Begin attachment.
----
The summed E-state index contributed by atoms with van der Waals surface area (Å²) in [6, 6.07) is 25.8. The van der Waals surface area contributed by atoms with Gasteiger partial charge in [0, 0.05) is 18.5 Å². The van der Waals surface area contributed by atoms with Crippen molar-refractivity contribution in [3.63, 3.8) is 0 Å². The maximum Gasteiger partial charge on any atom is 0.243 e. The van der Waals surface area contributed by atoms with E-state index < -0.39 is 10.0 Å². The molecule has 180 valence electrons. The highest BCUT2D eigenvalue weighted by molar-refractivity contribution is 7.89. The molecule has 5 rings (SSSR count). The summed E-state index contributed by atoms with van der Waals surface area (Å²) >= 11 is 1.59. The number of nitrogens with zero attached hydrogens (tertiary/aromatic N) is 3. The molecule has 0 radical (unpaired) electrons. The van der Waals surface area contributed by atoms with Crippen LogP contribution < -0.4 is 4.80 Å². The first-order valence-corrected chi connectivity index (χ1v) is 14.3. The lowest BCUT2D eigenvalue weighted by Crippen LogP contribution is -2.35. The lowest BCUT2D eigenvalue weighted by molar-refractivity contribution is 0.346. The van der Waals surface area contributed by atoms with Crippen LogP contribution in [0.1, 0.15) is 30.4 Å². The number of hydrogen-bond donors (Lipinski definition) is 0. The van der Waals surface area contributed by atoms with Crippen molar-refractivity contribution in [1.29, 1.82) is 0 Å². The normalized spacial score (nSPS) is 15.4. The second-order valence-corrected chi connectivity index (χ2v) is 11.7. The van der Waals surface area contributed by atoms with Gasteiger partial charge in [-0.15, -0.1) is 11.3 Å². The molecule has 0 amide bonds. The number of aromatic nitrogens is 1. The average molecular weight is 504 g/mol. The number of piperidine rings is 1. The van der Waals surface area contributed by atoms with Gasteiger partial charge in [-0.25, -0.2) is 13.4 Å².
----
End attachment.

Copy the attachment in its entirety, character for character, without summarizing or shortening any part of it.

The summed E-state index contributed by atoms with van der Waals surface area (Å²) in [6, 6.07) is 25.8. The van der Waals surface area contributed by atoms with Gasteiger partial charge in [0, 0.05) is 18.5 Å². The van der Waals surface area contributed by atoms with Crippen molar-refractivity contribution in [3.63, 3.8) is 0 Å². The maximum Gasteiger partial charge on any atom is 0.243 e. The van der Waals surface area contributed by atoms with E-state index < -0.39 is 10.0 Å². The molecule has 180 valence electrons. The highest BCUT2D eigenvalue weighted by molar-refractivity contribution is 7.89. The molecule has 5 rings (SSSR count). The summed E-state index contributed by atoms with van der Waals surface area (Å²) >= 11 is 1.59. The number of nitrogens with zero attached hydrogens (tertiary/aromatic N) is 3. The molecule has 0 radical (unpaired) electrons. The van der Waals surface area contributed by atoms with Crippen LogP contribution < -0.4 is 4.80 Å². The first-order valence-corrected chi connectivity index (χ1v) is 14.3. The lowest BCUT2D eigenvalue weighted by Crippen LogP contribution is -2.35. The lowest BCUT2D eigenvalue weighted by molar-refractivity contribution is 0.346. The van der Waals surface area contributed by atoms with Crippen LogP contribution in [0.1, 0.15) is 30.4 Å². The number of hydrogen-bond donors (Lipinski definition) is 0. The van der Waals surface area contributed by atoms with Crippen molar-refractivity contribution in [1.29, 1.82) is 0 Å². The normalized spacial score (nSPS) is 15.4. The second-order valence-corrected chi connectivity index (χ2v) is 11.7. The van der Waals surface area contributed by atoms with Gasteiger partial charge in [-0.15, -0.1) is 11.3 Å². The molecule has 0 amide bonds. The number of aromatic nitrogens is 1. The average molecular weight is 504 g/mol. The number of piperidine rings is 1. The van der Waals surface area contributed by atoms with Gasteiger partial charge in [-0.25, -0.2) is 13.4 Å².